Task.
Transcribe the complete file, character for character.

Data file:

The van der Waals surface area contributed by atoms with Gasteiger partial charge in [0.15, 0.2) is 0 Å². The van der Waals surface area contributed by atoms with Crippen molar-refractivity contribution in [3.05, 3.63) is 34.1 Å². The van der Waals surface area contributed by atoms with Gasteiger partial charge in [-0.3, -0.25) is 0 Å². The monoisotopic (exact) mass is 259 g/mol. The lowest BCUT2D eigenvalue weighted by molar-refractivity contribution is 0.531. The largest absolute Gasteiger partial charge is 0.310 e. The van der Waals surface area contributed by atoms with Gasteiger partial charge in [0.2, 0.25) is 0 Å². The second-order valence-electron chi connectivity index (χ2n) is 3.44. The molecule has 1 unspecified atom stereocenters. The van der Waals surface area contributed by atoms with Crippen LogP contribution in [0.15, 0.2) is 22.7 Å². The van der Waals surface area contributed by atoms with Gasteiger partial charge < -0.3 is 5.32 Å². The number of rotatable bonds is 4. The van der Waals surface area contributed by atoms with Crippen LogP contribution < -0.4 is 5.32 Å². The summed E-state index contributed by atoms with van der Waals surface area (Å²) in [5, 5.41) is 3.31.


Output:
The van der Waals surface area contributed by atoms with Gasteiger partial charge in [0.15, 0.2) is 0 Å². The van der Waals surface area contributed by atoms with Crippen molar-refractivity contribution in [3.05, 3.63) is 34.1 Å². The van der Waals surface area contributed by atoms with Gasteiger partial charge in [-0.3, -0.25) is 0 Å². The monoisotopic (exact) mass is 259 g/mol. The lowest BCUT2D eigenvalue weighted by molar-refractivity contribution is 0.531. The largest absolute Gasteiger partial charge is 0.310 e. The van der Waals surface area contributed by atoms with Gasteiger partial charge in [0.2, 0.25) is 0 Å². The second-order valence-electron chi connectivity index (χ2n) is 3.44. The molecule has 1 unspecified atom stereocenters. The van der Waals surface area contributed by atoms with Crippen LogP contribution in [0.15, 0.2) is 22.7 Å². The van der Waals surface area contributed by atoms with Gasteiger partial charge < -0.3 is 5.32 Å². The number of rotatable bonds is 4. The van der Waals surface area contributed by atoms with Crippen LogP contribution < -0.4 is 5.32 Å². The summed E-state index contributed by atoms with van der Waals surface area (Å²) in [5, 5.41) is 3.31.